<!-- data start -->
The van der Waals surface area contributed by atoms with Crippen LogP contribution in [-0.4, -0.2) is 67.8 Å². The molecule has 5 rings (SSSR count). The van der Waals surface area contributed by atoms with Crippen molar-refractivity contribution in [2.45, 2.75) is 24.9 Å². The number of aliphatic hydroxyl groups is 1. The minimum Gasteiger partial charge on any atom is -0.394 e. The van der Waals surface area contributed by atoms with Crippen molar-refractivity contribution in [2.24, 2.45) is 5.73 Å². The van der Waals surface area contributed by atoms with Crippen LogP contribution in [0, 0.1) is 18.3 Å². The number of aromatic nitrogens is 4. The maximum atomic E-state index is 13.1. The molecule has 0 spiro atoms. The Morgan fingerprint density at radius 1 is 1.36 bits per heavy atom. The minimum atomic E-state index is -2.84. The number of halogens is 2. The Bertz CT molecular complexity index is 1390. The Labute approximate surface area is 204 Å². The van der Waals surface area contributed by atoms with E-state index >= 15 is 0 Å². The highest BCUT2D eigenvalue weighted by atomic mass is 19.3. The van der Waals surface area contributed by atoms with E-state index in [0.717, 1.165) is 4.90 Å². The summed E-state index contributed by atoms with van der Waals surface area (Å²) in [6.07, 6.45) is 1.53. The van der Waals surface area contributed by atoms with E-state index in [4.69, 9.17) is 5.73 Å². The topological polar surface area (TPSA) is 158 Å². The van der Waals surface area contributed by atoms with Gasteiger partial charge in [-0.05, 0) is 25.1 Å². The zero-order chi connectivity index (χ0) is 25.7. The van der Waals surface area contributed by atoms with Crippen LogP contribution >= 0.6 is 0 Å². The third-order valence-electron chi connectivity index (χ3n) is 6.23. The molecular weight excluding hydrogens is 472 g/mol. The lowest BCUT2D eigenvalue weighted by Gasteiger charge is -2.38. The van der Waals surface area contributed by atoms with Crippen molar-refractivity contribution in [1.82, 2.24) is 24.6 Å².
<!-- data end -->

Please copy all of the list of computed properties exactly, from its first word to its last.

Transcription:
The van der Waals surface area contributed by atoms with Crippen LogP contribution in [-0.4, -0.2) is 67.8 Å². The molecule has 5 rings (SSSR count). The van der Waals surface area contributed by atoms with Crippen molar-refractivity contribution in [2.45, 2.75) is 24.9 Å². The number of aliphatic hydroxyl groups is 1. The minimum Gasteiger partial charge on any atom is -0.394 e. The van der Waals surface area contributed by atoms with Crippen molar-refractivity contribution in [2.24, 2.45) is 5.73 Å². The van der Waals surface area contributed by atoms with Crippen LogP contribution in [0, 0.1) is 18.3 Å². The number of aromatic nitrogens is 4. The maximum atomic E-state index is 13.1. The molecule has 0 spiro atoms. The Morgan fingerprint density at radius 1 is 1.36 bits per heavy atom. The minimum atomic E-state index is -2.84. The number of halogens is 2. The Bertz CT molecular complexity index is 1390. The Labute approximate surface area is 204 Å². The van der Waals surface area contributed by atoms with E-state index >= 15 is 0 Å². The highest BCUT2D eigenvalue weighted by atomic mass is 19.3. The van der Waals surface area contributed by atoms with E-state index in [0.717, 1.165) is 4.90 Å². The summed E-state index contributed by atoms with van der Waals surface area (Å²) in [6.07, 6.45) is 1.53. The van der Waals surface area contributed by atoms with E-state index in [4.69, 9.17) is 5.73 Å². The topological polar surface area (TPSA) is 158 Å². The van der Waals surface area contributed by atoms with Gasteiger partial charge in [-0.05, 0) is 25.1 Å². The zero-order chi connectivity index (χ0) is 25.7. The van der Waals surface area contributed by atoms with Crippen LogP contribution >= 0.6 is 0 Å². The third-order valence-electron chi connectivity index (χ3n) is 6.23. The molecular weight excluding hydrogens is 472 g/mol. The lowest BCUT2D eigenvalue weighted by Gasteiger charge is -2.38. The van der Waals surface area contributed by atoms with Crippen molar-refractivity contribution in [1.82, 2.24) is 24.6 Å².